If you were a song, you’d be Waiting on the World to Change by John Mayer.

Just like how the “1… 2… 1-2-3-4” at the beginning of the song gives the false illusion that the track was a live band recording, you gave the false illusion that you cared. Cared about me, cared about you, cared about us. Your dreams of being something greater were just that, dreams. Ideas, visions, and fantasies that never left your sleeping subconscious but instead left you feeling without. And so you waited. And you’re still waiting. Not just waiting on the world to change, but waiting for that someone who will inspire you to change. That someone wasn’t me. You’re a catchy pop hit that I can listen to on a long drive with the windows down, but that I never want to be face to face with again.

If you were a song, you’d be That Song by Big Wreck.

You’re a song about a song. You had all these ideas about what the perfect couple looked like. You spent countless hours focused on your social media presence but never enough focused on you. You posted photos of others and claimed they were you. You couldn’t be the best so you wrote a song about the best. That song. I loved that song. That is until I heard the original and realized that everything you had written was plagiarized. In the famous words of Tyler Durden, “a copy of a copy of a copy.” Which would be completely fine if you ever gave credit to those who came before you. But your ego wouldn’t allow it. You’re a rock anthem that I can listen to on repeat because it reminds me of a time when my life was a fucked up rollercoaster.

If you were a song, you’d be Uninvited by Alanis Morissette.

The opening piano sends shivers down my spine just like the first time our eyes met. It’s eerie and confusing and gives me a moment of pause. If it was at any earlier time in my life, I would have run away screaming but you were different. You made the idea okay. Is it exciting to watch the stoic squirm? Because you had me questioning aspects of myself that I thought I had all the answers to. The only unfortunate slight is that you had a girlfriend. You’re a strings heavy ballad that I’m excited to hear when it pops up on shuffle.

I love making mix CDs for people. I become John Cusack in High Fidelity, skimming through my music collection to find all the songs that sum up our history together. I recall the atmosphere of the night we met, inside jokes we share, a song from that movie we saw together, artists I think they might like but haven’t discovered. Sometimes I’ll also include a mutually hated song just for fun. Nothing fills my heart with more joy than thinking of them blindly listening to the CD, laughing when reminded of that inside joke, tearing up when they remember the sad moment the movie song is from, the look of awe when they hear their new favourite song they never knew existed. I wish I could be there. Capture the moment without influencing it. But alas, that’s not possible. I know because I’ve tried.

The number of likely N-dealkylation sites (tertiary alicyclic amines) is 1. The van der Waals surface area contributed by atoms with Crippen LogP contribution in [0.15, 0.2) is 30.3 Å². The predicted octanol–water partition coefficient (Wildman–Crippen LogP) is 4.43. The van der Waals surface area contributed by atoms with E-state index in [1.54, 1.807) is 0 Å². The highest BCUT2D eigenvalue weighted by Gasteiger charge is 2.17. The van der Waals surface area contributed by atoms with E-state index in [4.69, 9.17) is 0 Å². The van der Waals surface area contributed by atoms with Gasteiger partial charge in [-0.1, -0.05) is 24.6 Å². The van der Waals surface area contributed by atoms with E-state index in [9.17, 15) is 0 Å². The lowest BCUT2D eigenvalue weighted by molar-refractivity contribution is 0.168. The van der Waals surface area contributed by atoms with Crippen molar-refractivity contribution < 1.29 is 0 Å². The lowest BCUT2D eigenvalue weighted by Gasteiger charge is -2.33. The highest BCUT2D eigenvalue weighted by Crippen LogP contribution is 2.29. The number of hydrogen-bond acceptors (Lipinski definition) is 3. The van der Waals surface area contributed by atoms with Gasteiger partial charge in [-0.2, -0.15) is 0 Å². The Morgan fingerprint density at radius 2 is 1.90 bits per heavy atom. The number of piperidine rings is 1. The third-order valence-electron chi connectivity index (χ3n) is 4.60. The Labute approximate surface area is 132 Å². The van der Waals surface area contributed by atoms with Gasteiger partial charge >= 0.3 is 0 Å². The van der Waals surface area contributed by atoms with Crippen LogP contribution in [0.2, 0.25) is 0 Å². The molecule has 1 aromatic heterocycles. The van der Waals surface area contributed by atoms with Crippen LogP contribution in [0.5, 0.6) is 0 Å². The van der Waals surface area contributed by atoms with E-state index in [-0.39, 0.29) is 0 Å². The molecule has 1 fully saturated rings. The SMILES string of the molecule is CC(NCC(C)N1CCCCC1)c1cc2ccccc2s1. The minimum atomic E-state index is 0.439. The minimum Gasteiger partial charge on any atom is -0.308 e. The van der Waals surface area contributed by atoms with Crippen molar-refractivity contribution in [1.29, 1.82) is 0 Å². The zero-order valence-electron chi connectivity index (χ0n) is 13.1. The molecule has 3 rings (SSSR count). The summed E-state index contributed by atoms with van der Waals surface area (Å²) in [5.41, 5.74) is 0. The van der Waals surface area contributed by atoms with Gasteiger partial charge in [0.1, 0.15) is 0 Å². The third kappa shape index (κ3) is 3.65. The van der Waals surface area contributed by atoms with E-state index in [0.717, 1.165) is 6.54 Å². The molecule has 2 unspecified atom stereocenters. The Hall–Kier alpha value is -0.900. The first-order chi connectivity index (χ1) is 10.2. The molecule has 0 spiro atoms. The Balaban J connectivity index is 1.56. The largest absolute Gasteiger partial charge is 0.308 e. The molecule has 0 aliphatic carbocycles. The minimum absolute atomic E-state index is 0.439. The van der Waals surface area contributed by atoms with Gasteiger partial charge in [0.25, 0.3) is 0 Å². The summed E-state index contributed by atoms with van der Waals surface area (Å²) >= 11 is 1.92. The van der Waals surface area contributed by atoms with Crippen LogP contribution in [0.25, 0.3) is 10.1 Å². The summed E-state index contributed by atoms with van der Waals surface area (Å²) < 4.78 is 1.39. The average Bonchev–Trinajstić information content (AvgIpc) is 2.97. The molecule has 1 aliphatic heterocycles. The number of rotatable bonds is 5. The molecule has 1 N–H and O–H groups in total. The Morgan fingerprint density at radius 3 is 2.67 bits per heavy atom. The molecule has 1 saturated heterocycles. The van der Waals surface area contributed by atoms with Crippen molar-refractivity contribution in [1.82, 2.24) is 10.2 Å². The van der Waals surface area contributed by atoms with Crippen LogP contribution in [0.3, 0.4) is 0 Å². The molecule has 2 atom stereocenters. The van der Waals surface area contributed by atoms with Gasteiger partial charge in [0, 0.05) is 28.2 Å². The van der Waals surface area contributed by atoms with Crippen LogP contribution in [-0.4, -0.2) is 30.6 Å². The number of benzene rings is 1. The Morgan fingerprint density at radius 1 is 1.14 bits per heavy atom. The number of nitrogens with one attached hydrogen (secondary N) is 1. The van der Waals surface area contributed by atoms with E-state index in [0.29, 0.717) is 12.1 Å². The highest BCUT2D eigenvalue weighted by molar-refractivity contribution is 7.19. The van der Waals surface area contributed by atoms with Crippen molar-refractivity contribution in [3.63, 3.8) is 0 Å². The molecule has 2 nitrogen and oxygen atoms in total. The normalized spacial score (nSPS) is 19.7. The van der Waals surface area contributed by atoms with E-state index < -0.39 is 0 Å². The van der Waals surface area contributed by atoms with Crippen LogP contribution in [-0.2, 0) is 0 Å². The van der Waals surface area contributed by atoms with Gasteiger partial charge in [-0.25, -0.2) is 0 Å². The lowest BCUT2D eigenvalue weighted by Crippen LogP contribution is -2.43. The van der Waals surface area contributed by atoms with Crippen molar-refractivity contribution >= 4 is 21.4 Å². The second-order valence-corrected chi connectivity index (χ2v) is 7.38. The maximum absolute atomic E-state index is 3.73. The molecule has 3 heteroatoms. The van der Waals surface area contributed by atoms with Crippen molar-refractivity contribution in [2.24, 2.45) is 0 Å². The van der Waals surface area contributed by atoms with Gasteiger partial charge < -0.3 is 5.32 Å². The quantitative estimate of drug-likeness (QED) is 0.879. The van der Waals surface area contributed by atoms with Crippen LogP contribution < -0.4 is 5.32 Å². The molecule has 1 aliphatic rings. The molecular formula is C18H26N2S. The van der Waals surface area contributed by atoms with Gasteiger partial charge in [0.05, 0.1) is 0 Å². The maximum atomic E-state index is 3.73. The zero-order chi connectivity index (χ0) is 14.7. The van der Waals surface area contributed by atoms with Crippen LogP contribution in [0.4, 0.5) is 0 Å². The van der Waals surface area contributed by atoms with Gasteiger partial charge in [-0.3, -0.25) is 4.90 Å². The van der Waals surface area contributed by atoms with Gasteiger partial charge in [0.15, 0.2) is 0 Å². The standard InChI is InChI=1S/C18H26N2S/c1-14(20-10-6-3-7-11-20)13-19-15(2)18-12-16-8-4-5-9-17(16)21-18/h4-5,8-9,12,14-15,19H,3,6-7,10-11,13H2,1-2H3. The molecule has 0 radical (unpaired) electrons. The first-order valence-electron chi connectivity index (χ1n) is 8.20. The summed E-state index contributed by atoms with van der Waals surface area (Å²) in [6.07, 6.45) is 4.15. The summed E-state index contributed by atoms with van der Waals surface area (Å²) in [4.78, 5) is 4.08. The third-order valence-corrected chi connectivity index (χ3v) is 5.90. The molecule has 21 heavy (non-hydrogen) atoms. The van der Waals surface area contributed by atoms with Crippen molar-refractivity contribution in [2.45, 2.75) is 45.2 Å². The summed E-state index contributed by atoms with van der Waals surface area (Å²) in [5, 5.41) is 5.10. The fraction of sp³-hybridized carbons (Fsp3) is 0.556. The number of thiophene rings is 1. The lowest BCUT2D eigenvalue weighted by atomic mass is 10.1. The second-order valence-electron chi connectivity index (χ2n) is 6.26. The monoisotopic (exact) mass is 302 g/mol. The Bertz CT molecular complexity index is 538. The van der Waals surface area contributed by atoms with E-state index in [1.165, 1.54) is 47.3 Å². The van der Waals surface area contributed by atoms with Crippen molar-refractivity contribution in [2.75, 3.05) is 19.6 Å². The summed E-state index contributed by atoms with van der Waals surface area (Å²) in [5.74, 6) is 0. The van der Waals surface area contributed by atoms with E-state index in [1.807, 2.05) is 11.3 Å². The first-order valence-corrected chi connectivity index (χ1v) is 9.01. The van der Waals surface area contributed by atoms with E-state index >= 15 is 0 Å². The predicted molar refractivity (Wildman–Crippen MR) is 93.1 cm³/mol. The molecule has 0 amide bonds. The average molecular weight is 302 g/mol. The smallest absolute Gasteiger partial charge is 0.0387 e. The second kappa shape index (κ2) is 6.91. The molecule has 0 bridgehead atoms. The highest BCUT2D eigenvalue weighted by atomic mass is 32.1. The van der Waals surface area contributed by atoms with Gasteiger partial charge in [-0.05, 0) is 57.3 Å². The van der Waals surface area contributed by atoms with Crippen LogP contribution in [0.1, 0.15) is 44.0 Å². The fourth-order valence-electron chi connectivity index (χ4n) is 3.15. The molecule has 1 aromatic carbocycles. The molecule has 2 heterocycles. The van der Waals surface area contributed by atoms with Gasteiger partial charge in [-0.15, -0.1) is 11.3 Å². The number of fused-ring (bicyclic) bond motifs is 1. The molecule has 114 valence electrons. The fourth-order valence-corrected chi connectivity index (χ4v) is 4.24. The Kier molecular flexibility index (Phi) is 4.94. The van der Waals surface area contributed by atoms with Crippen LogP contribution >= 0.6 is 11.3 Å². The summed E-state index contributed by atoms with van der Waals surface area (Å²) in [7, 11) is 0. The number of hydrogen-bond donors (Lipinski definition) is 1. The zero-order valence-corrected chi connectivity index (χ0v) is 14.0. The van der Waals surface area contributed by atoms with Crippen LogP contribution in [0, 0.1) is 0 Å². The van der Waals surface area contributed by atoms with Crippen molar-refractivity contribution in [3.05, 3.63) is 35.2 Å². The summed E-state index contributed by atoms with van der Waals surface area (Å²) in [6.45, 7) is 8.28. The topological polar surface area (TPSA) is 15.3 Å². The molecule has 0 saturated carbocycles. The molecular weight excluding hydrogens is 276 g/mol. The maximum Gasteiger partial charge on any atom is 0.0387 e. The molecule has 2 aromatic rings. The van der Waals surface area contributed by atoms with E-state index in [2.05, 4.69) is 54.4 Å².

It was Christmas in my early 20s, my best friend and I sat in his room, which was the last ode to what he was like in High School and nothing like the guy who sat in front of me. We listened to the CD start to finish. Every new song I would turn to him and wait for the realization to hit his face as to why I chose it. Some, like Queen’s “You’re my Best Friend,” were easier to pin down than others. Mostly I got nods and “cool”s. Um, excuse me. This is when you tear up. The CD ended with Nickelback’s abysmal hit “Photograph” during which I produced a framed photo of Chad Kroeger holding a photograph of me and that friend. I know: META. He let out one single, lonely, chuckle that echoed in my mind against the silence of the room. AHEM! THIS IS WHEN YOU DIE LAUGHING. We spent the next hour making his XBOX avatar burp while I awkwardly sat in the funk left behind by me and Freddie Mercury. Then I went home. We’re no longer friends. AND I’VE NEVER MADE A MIX CD SINCE. I’m just kidding. About the never-making-mix-CDs part, not about the friends part. Fuck that guy.

Mix CDs: the present to give when you’re okay with it being about the journey and not the destination.